Understandably, stories like those of poor Tim and other victims, have led some colleges to ban hazing and Greek Life altogether. It remains to be seen whether that measure will be successful. Personally, I’m sceptical. Why? Because, to my mind, if boys as well as girls are to be properly protected, we need to recognise, above all else, that hazing is an unavoidable consequence of “hyper-masculine” environments. I know that, even in Irish colleges for example, where there is no such thing as fraternities, hazing still occurs in certain exclusively male clubs and societies. 

It seems, then, that, whilst prohibiting hazing and Greek life is certainly something that all universities should consider doing, it will probably not be enough, by itself, to protect students. We need equally to face the fact that the promises of friendship and camaraderie that fraternities and other exclusively male organisations offer is a great illusion. Maybe I’m wrong, but I don’t believe that facilitating young men, at any level, to found their closest friendships on extreme physical and mental abuse is good for them, or for women. Indeed, if this is how boys are encouraged to behave towards those they are meant to call “brothers”, how can we expect them to treat girls with any greater decency?

Friday, November 24, 2017

Pride & Folsom: Revisiting Sexual Practices

A few years back, I attended Folsom Street Fair (Folsom) in San Francisco. It’s an event that aims to “uniteadult alternative lifestyle communities with safe venues,” while raising funds for charities. I've described Folsom to my friends as a NC-17 version of the larger Pride event that takes place about a month before Folsom. But that’s an oversimplification. While SF Pride (Pride) brands itself as “a celebrationof diversity,” the diversity it celebrates is distinct from and privileged over the diversity Folsom embraces.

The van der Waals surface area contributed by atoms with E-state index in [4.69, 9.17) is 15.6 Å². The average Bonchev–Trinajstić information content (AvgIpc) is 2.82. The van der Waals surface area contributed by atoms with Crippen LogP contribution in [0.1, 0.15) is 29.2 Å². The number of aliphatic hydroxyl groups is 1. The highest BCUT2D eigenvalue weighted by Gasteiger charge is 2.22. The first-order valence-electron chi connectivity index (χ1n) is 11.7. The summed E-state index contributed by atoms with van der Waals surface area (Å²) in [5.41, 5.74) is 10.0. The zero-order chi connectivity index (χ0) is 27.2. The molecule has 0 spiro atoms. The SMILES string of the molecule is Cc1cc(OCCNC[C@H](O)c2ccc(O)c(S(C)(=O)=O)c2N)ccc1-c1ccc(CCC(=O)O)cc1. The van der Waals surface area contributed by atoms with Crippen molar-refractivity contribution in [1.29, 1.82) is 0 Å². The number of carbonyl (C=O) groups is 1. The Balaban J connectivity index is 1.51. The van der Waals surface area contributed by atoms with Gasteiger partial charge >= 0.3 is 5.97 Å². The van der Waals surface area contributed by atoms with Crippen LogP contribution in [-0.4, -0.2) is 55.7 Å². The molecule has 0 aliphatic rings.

Admittedly, I enjoy Pride because it celebrates sexual and gender diversity. And what kind of self-hating joto would I be if I repudiated an event that welcomes other press-on nail wearing queers with open arms! Yet, I find Pride politically stifling because it doesn’t acknowledge that folks are stigmatized and shamed not only based on their gender or sexual orientation, but also their sexual practices. Instead, Folsom is relegated the heavy lifting on that front.  

Attending Folsom is a visceral reminder that homosexuality is a recent social construct, a product of modernity. Indeed, homosexuals haven’t existed throughout history, even if there have always been individuals who’ve engaged (exclusively) in homosexual sexual behavior. Only until homosexuality became an identity, could individuals identify themselves as gay. Today’s Catholic Catechism offers a glimpse into this slippery distinction: the Church welcomes homosexuals, but repudiates and admonishes against homosexual sexual practices. Under this “love the sinner but not the sin” logic, individuals who are exclusively “homosexuals” and would, perhaps, only engage in homosexual sexual practices are “called to chastity.” Notably, the church categorizes homosexual sexual practices as “sins contrary to chastity,” alongside masturbation, and pornography. Folsom, too, harkens back to a time when the preeminent problem wasn’t folks’ sexual or gender identities, but rather their sexual practices.